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How stress can affect your vision

Woman with vision problems due to stress

Your blurry vision, eye twitching, headaches and watery or dry eyes may be caused by stress.

Other stress-inducing vision issues include dizziness, eye strain, sensitivity to light, eye floaters and eye spasms.

Stress is the body’s natural response to any demand for change that interferes with its normal equilibrium. Whether the response is physical, mental, emotional or visual, stress affects all of us to one degree or another.

Stress can cause anxiety, depression, elevated blood pressure, digestive issues, migraines and even vision changes.

How stress affects vision

When the body is stressed, your pupils dilate to allow more light to enter so you can see potential threats more clearly. However, high levels of adrenaline can cause pressure on the eyes, resulting in blurred vision.

“Many patients are not always aware of the impact of stress on their visual health and function,” says Barbara Horn, OD, president of the American Optometric Association. “The ocular impact of stress may range from mild discomfort to severe, debilitating vision loss.”

Yes, stress may be causing your eye twitching (also known as a lid myokymia). This lid twitching is a result of the continuous contraction of the orbicularis oculi muscle. The twitching is typically benign and temporary and only affects one eye.

Stress can lead to vision loss, not only causing new conditions but also worsening existing conditions.

For example, research published in the EPMA Journal in 2018 concluded that ongoing psychological stress and the associated increased level of cortisol are risk factors in the development and progression of deteriorating vision.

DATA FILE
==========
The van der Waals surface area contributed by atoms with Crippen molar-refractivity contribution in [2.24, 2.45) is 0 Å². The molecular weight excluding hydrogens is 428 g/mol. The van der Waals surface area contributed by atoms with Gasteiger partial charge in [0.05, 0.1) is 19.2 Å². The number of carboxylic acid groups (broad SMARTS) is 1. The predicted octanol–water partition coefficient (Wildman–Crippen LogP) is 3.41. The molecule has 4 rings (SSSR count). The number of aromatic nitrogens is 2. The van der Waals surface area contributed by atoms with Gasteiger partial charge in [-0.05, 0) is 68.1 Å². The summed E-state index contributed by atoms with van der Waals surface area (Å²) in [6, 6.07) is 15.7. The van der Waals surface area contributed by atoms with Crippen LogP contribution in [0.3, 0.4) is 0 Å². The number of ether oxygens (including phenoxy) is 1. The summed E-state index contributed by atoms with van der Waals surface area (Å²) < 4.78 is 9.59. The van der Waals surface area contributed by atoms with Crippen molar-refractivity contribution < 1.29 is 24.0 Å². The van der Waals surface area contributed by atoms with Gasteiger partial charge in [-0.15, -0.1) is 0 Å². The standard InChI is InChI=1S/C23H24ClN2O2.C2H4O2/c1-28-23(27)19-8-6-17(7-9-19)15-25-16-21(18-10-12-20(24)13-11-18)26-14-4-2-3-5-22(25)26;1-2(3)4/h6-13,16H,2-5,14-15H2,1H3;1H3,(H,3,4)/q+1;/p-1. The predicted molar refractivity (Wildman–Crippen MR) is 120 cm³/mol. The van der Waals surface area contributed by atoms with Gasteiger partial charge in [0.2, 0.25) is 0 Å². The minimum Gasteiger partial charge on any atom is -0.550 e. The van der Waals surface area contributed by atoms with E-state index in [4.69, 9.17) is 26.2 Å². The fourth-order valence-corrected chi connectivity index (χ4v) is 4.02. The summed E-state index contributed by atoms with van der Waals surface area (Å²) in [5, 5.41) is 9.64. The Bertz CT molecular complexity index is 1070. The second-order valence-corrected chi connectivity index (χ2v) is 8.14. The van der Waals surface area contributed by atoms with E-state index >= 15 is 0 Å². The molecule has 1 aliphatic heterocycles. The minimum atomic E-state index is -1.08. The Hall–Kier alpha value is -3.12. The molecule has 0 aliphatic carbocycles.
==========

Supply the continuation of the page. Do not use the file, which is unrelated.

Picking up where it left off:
Cortisol can be one of the major causes of several serious vision diseases, including glaucoma, optic neuropathy, diabetic retinopathy and age-related macular degeneration.

Emotions and vision issues

The term functional or hysterical vision loss is used to describe any vision impairment that cannot be explained by pathology or structural abnormalities. It has also been described as a “conversion disorder.”

This loss of vision occurs outside the patient's conscious awareness.

The “conversion” is the repression of emotions (such as fear and/or anger) that are converted to a significant reduction in vision. These patients complain of significant blur even in the absence of refractive error (need for glasses) or pathology (disease).

These patients have no issues with ocular motility (movement and alignment of the eyes) but do struggle with significant reduction in visual acuity. Their visual field is affected and appears to be tube-shaped.

Resolution often occurs with awareness of the condition, low-plus lenses and/or counseling to assist the patient.

Symptoms of stress

If the bad news is that stress can cause vision loss, the good news is that reducing stress levels may help reverse the decline and restore vision.

Horn notes that various common lifestyle factors and activities can induce eye stress, such as performing more close-up work, working longer hours and using more digital technology.

“As technology continues to advance, it’s difficult to escape the need to use our eyes more frequently and for longer periods of time,” she says.

Stress can literally make your eyes sore. Digital eye strain, for example, can trigger headaches and cause the muscles around the eyes to become strained.

Fortunately, most stress-related eye problems are temporary, especially once the contributing stressor is addressed.

Ways to ease your stress

Since stress is practically a given in our lives, learning how to reduce its effects on our bodies, minds and eyes is paramount.

Some of the most basic steps to reduce stress are simple and cost little or nothing.

“Exercising, getting a full eight hours of sleep at night, eating a healthy diet, spending more time outdoors and practicing meditation are great ways to relieve stress,” Horn advises.

Other approaches like deep breathing exercises, stress management training and talk therapy are recommended to slow the progression of vision loss.

If these approaches don’t work and stress-related vision symptoms persist, see your eye care professional for immediate attention.

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